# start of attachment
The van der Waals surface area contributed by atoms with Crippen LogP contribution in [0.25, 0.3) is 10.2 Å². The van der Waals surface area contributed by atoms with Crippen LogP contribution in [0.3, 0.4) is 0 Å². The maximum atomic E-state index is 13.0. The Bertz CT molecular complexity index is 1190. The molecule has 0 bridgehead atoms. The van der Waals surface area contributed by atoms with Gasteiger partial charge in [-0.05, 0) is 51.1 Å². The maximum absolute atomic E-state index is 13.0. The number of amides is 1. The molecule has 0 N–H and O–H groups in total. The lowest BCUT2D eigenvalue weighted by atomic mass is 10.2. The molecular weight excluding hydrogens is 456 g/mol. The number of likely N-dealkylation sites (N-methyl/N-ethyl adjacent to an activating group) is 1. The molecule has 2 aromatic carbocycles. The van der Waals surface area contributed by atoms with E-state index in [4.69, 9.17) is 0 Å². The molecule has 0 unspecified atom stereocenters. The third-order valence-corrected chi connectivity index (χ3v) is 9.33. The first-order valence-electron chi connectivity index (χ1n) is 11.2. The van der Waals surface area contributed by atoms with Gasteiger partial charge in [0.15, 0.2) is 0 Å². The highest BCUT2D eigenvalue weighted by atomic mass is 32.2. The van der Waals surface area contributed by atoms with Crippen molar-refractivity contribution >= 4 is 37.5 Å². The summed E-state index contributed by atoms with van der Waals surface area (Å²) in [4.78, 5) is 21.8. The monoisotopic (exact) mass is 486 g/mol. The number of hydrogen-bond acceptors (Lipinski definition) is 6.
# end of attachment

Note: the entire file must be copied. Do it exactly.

The van der Waals surface area contributed by atoms with Crippen LogP contribution in [0.25, 0.3) is 10.2 Å². The van der Waals surface area contributed by atoms with Crippen LogP contribution in [0.3, 0.4) is 0 Å². The maximum atomic E-state index is 13.0. The Bertz CT molecular complexity index is 1190. The molecule has 0 bridgehead atoms. The van der Waals surface area contributed by atoms with Gasteiger partial charge in [-0.05, 0) is 51.1 Å². The maximum absolute atomic E-state index is 13.0. The number of amides is 1. The molecule has 0 N–H and O–H groups in total. The lowest BCUT2D eigenvalue weighted by atomic mass is 10.2. The molecular weight excluding hydrogens is 456 g/mol. The number of likely N-dealkylation sites (N-methyl/N-ethyl adjacent to an activating group) is 1. The molecule has 2 aromatic carbocycles. The van der Waals surface area contributed by atoms with E-state index in [4.69, 9.17) is 0 Å². The molecule has 0 unspecified atom stereocenters. The third-order valence-corrected chi connectivity index (χ3v) is 9.33. The first-order valence-electron chi connectivity index (χ1n) is 11.2. The van der Waals surface area contributed by atoms with Gasteiger partial charge in [0.15, 0.2) is 0 Å². The highest BCUT2D eigenvalue weighted by atomic mass is 32.2. The van der Waals surface area contributed by atoms with Crippen molar-refractivity contribution >= 4 is 37.5 Å². The summed E-state index contributed by atoms with van der Waals surface area (Å²) in [4.78, 5) is 21.8. The monoisotopic (exact) mass is 486 g/mol. The number of hydrogen-bond acceptors (Lipinski definition) is 6.